Michigan's marijuana use law set to take effect Dec. 6
Lansing — The State Board of Canvassers on Monday made it official: A voter-approved law allowing recreational adult use of marijuana in Michigan is set to take effect Dec. 6.
The proposal approved by nearly 56 percent of voters in the Nov. 6 election allows adults over the age of 21 to possess up to 2.5 ounces of marijuana and grow up to 12 plants per household.
The ballot proposal does not override workplace drug policies, nor does it allow for marijuana consumption or smoking in public places or private locations where the owner forbids it.
Those rules likely will curb the impact of legalization on Dec. 6, said Josh Hovey, a spokesman for the Coalition to Regulate Marijuana Like Alcohol, which backed the statewide proposal.
"People should keep in mind that just because marijuana is legal on Dec. 6, that doesn't mean (you) can spark up a joint in a Hash Bash-style street celebration," Hovey said in an email.
Marijuana use, sale and possession remain illegal under federal law. Officials with the U.S. Attorney's Office in Detroit rarely, if ever, have prosecuted individuals for small amounts of the controlled substance.
"This office will review marijuana cases in terms of where those cases fit within our priorities and our limited federal resources," U.S. Attorney in Detroit Matthew Schneider said in June when asked whether federal resources would be used to make marijuana arrests if recreational pot were legalized in Michigan.
The initiative also allows for licensing of businesses that grow, process, test, transport or sell marijuana with three classes of cultivator licenses. Municipalities would be able to prohibit or limit the number and types of facilities within their boundaries.
The state has another year to develop the framework for recreational marijuana sales, a system that is expected to resemble the state’s regulatory structure for the medical marijuana sales. Permanent rules for medical pot will be taken up starting Tuesday by the Joint Commission on Administrative Rules.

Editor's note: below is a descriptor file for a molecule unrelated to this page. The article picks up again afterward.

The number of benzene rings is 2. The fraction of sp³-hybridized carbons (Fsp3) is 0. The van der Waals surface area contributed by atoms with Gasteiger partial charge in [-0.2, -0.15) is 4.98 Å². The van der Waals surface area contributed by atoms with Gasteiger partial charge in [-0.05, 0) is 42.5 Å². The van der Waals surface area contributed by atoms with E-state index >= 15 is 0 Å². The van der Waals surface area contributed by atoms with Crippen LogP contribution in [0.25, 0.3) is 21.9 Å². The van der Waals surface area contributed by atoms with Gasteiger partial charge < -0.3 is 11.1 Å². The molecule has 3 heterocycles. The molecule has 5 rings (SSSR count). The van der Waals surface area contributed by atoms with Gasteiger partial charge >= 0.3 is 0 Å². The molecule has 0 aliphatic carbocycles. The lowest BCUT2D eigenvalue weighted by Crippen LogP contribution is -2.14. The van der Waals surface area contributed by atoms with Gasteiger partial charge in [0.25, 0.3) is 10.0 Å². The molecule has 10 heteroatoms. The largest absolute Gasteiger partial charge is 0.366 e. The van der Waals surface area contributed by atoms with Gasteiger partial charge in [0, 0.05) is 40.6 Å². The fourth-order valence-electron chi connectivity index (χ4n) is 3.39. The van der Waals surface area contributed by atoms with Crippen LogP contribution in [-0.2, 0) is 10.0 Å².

The state Department of Licensing and Regulatory Affairs has met with several stakeholder groups in recent weeks and will continue to meet with them and the new administration to ensure a "safe, efficient and consumer-focused regulatory system," said David Harns, a spokesman for the agency.
"All indications point to our ability to have adult-use license applications available before the statutory deadline of Dec. 6, 2019," Harns said in a statement.
In the meantime, those using marijuana will be in a type of "limbo," Hovey said. They technically can't be charged for having under 2.5 ounces in their possession, but there is also no legal way to obtain it prior to the implementation of the licensing process.
People are allowed to "gift" up to 2.5 ounces but cannot take reimbursement for the product.
"There’s really no other way to do it," Hovey said. "The alternative would be to delay the entire initiative for a year and wait for full legalization to take place.”
Police departments across the state are working with their municipalities to bring local ordinances in line with the new state law, which also decriminalizes marijuana violations, said Bob Stevenson, executive director for the Michigan Association of Chiefs of Police. Decriminalization means violations of the law will be punishable by a citation or fine instead of potential jail time.
Law enforcement agencies are expecting an uptick in drugged driving resulting from the legalization, a violation that is more difficult to prove than drunken driving. Though impaired driving is still prohibited under the law, Stevenson said other states that have legalized recreational marijuana saw a corresponding uptick in impaired driving after legalization.
“We’re expecting that we’ll see the same here in Michigan,” Stevenson said. “That’s our immediate biggest concerns.”
There's no evidence to support large increases in usage in states that have legalized marijuana, Hovey said, though he wasn't surprised that law enforcement would increase their vigilance for impaired drivers. One of the most misunderstood aspects of the law is the strict regulations it carries, he said.
"Businesses will be banned from making products that could be attractive to children or edibles that could be confused with commercially sold candies," Hovey said in an email.
As the realization of the law approaches, several municipalities are opting out of the recreational marijuana industry “to protect themselves from the unknowns going forward,” said Jennifer Rigterink, legislative associate at the Michigan Municipal League. She said communities could revisit the issue once they fully understand the rules and regulations.
“They all know they’re just opting out of the commercial side,” Rigterink said. “Recreational marijuana is here. There’s no getting around that.”